Author Topic: Dow?  (Read 492025 times)

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Offline Irvinehomeseeker

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Re: Dow?
« Reply #1590 on: August 26, 2020, 02:51:56 PM »
Market on a tear again, hope you're all invested in QQQ.  The wealthy will become much wealthier on the other side of this pandemic.  I guess I'll just continue to ride the wave.
Nasdaq at all time high....hoping there atleast pullback to enter, but it seems to be going up each day.  Some experts say there is possibility of pullback in Sept. Have to see.

Offline aquabliss

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Re: Dow?
« Reply #1591 on: August 26, 2020, 03:18:08 PM »
Market on a tear again, hope you're all invested in QQQ.  The wealthy will become much wealthier on the other side of this pandemic.  I guess I'll just continue to ride the wave.

QQQ? SSO my friend.

Why stop at SSO?  Might as well take it to TQQQ.

Offline qwerty

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Re: Dow?
« Reply #1592 on: August 26, 2020, 03:35:30 PM »
3x? I’ll stick with 2x :-)

Offline Irvinecommuter

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Re: Dow?
« Reply #1593 on: August 27, 2020, 07:25:56 AM »
Spigot on full blast.

Quote
The Federal Reserve announced a major policy shift Thursday, saying that it is willing to allow inflation to run hotter than normal in order to support the labor market and broader economy.

In a move that Chairman Jerome Powell called a “robust updating” of Fed policy, the central bank formally agreed to a policy of “average inflation targeting.” That means it will allow inflation to run “moderately” above the Fed’s 2% goal “for some time” following periods when it has run below that objective.

https://www.cnbc.com/2020/08/27/powell-announces-new-fed-approach-to-inflation-that-could-keep-rates-lower-for-longer.html

Offline daedalus

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Re: Dow?
« Reply #1594 on: August 27, 2020, 03:06:08 PM »
Wait, wait....let me get this straight....They're implying that what they've been doing thus far has been following a path of *limiting* inflation growth???   Boy, I've been misreading them for over a decade!

Offline Compressed-Village

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Re: Dow?
« Reply #1595 on: August 27, 2020, 04:25:29 PM »
Powell's speech, in plain English: 

"There is too much debt in the US & globally.  It's hurting growth.  This can be resolved 1 of 2 ways:

1) Widespread defaults (including on sovereign debt)
2) Inflate it away

Today we are accelerating Option #2." 

Offline daedalus

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Re: Dow?
« Reply #1596 on: August 27, 2020, 06:32:46 PM »
Powell's speech, in plain English: 

"There is too much debt in the US & globally.  It's hurting growth.  This can be resolved 1 of 2 ways:

1) Widespread defaults (including on sovereign debt)
2) Inflate it away

Today we are accelerating Option #2." 


The way to reduce debt is to increase borrowing costs.  This is focused on the cost of debt, not debt itself.  As far as "major policy shift", this is anything but and is, in fact, more of the same.  I agree with IC.  Spigot full blast.  We are going to party until we puke, and the hangover will be quite a doozy.  But fortunately most of won't have jobs we'll need to get up early for.

Offline Irvinecommuter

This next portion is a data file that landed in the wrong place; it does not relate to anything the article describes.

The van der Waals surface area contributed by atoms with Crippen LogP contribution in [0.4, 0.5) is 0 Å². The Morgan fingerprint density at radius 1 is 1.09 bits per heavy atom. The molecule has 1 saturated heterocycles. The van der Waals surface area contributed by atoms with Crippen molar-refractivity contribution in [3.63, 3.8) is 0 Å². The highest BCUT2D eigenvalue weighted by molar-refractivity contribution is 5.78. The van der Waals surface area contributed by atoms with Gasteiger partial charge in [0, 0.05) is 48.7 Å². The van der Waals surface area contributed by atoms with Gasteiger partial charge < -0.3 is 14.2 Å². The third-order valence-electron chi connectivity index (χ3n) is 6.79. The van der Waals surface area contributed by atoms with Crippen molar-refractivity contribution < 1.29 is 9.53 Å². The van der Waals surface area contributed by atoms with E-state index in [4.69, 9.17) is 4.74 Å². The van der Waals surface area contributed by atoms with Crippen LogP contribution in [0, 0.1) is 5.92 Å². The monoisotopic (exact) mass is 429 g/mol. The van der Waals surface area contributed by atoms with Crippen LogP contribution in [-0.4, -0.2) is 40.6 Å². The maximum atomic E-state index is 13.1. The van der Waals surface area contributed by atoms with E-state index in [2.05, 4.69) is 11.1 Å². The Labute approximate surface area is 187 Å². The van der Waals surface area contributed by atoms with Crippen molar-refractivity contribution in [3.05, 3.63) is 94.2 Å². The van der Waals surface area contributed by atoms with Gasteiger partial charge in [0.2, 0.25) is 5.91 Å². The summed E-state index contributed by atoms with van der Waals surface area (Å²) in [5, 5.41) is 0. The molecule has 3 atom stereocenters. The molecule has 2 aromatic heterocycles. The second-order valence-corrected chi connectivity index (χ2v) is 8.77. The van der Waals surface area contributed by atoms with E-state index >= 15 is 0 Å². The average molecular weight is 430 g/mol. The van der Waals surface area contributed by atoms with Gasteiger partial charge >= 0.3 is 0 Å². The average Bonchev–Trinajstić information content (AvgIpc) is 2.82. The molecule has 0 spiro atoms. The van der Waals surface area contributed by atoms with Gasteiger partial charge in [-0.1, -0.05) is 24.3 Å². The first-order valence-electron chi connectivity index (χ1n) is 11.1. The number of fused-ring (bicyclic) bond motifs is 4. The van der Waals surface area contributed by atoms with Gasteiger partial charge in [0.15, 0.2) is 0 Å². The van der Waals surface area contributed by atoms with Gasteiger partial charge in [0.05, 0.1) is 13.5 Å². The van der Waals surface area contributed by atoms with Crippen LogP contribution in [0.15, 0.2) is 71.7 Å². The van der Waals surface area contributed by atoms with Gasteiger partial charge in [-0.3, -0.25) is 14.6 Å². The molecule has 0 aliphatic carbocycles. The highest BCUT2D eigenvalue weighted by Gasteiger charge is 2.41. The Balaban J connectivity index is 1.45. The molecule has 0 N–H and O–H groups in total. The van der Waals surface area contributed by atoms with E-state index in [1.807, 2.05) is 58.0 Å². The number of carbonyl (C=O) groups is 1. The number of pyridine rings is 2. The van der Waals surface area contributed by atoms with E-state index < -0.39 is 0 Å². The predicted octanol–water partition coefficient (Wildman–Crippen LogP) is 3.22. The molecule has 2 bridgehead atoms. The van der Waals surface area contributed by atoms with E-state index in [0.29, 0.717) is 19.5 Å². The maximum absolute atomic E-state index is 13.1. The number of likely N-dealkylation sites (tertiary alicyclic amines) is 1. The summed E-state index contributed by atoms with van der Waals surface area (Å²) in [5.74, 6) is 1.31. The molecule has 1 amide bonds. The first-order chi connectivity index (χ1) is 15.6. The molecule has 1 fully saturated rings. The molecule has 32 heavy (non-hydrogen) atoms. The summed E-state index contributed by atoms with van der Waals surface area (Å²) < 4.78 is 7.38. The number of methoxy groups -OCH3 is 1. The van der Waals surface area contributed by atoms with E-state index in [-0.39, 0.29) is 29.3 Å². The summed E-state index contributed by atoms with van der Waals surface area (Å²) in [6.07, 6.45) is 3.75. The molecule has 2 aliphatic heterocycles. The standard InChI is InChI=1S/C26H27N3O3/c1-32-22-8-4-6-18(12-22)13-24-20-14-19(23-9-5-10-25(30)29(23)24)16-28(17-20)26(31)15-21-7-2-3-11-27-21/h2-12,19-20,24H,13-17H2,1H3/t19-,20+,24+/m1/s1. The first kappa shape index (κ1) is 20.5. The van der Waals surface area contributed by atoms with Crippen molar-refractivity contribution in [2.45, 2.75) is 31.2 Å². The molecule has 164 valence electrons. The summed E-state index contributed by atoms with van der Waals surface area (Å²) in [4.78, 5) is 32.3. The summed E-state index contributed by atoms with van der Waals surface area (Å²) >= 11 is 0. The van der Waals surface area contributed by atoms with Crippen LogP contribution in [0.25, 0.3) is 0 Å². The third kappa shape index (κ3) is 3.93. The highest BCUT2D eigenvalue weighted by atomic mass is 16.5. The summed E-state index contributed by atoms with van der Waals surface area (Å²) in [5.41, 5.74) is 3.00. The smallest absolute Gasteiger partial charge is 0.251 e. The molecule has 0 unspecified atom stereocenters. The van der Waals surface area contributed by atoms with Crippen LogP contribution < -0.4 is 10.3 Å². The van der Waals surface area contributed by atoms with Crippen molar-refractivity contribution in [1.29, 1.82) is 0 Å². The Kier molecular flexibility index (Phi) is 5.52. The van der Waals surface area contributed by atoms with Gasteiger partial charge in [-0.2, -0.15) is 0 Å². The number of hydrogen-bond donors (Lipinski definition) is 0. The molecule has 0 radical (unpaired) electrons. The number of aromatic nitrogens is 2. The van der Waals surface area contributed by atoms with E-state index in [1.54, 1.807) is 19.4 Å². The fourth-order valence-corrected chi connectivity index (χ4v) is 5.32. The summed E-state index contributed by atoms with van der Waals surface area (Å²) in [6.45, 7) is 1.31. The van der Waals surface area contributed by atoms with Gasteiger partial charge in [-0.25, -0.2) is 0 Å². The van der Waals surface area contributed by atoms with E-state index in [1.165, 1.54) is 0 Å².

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Re: Dow?
« Reply #1597 on: August 28, 2020, 07:51:10 AM »
Powell's speech, in plain English: 

"There is too much debt in the US & globally.  It's hurting growth.  This can be resolved 1 of 2 ways:

1) Widespread defaults (including on sovereign debt)
2) Inflate it away

Today we are accelerating Option #2." 


The way to reduce debt is to increase borrowing costs.  This is focused on the cost of debt, not debt itself.  As far as "major policy shift", this is anything but and is, in fact, more of the same.  I agree with IC.  Spigot full blast.  We are going to party until we puke, and the hangover will be quite a doozy.  But fortunately most of won't have jobs we'll need to get up early for.

Three major problems:

1)  The Dow/Investor expects this now.  Fed basically blow off both of its mandates (managing unemployment and inflation) and the Dow was like meh (flat for most of the session and +250 at the end).  This is junkie/addict behavior

2)  Many amateurs have started entering the market to supplement their income (cuz they have reduced hours or no jobs).  Looking like dot.com bubble again.

3)  We did all this tap turning for no tangible result...no infrastructure, no infusion of capital to working/middle class, no national healthcare, no longterm investment of any kind...it's just basically pumping money into the market. 

This will turn out badly in a few years...real bad and people will misinterpret the causes again.  The rich knows and are getting out the game.

https://www.bloombergquint.com/onweb/ultra-wealthy-club-stockpiles-cash-as-u-s-economy-fears-grow

Oh by the way...don't look at the dollar. 

Offline Compressed-Village

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Re: Dow?
« Reply #1598 on: August 28, 2020, 08:14:00 AM »
Powell's speech, in plain English: 

"There is too much debt in the US & globally.  It's hurting growth.  This can be resolved 1 of 2 ways:

1) Widespread defaults (including on sovereign debt)
2) Inflate it away

Today we are accelerating Option #2." 


The way to reduce debt is to increase borrowing costs.  This is focused on the cost of debt, not debt itself.  As far as "major policy shift", this is anything but and is, in fact, more of the same.  I agree with IC.  Spigot full blast.  We are going to party until we puke, and the hangover will be quite a doozy.  But fortunately most of won't have jobs we'll need to get up early for.

Three major problems:

1)  The Dow/Investor expects this now.  Fed basically blow off both of its mandates (managing unemployment and inflation) and the Dow was like meh (flat for most of the session and +250 at the end).  This is junkie/addict behavior

2)  Many amateurs have started entering the market to supplement their income (cuz they have reduced hours or no jobs).  Looking like dot.com bubble again.

3)  We did all this tap turning for no tangible result...no infrastructure, no infusion of capital to working/middle class, no national healthcare, no longterm investment of any kind...it's just basically pumping money into the market.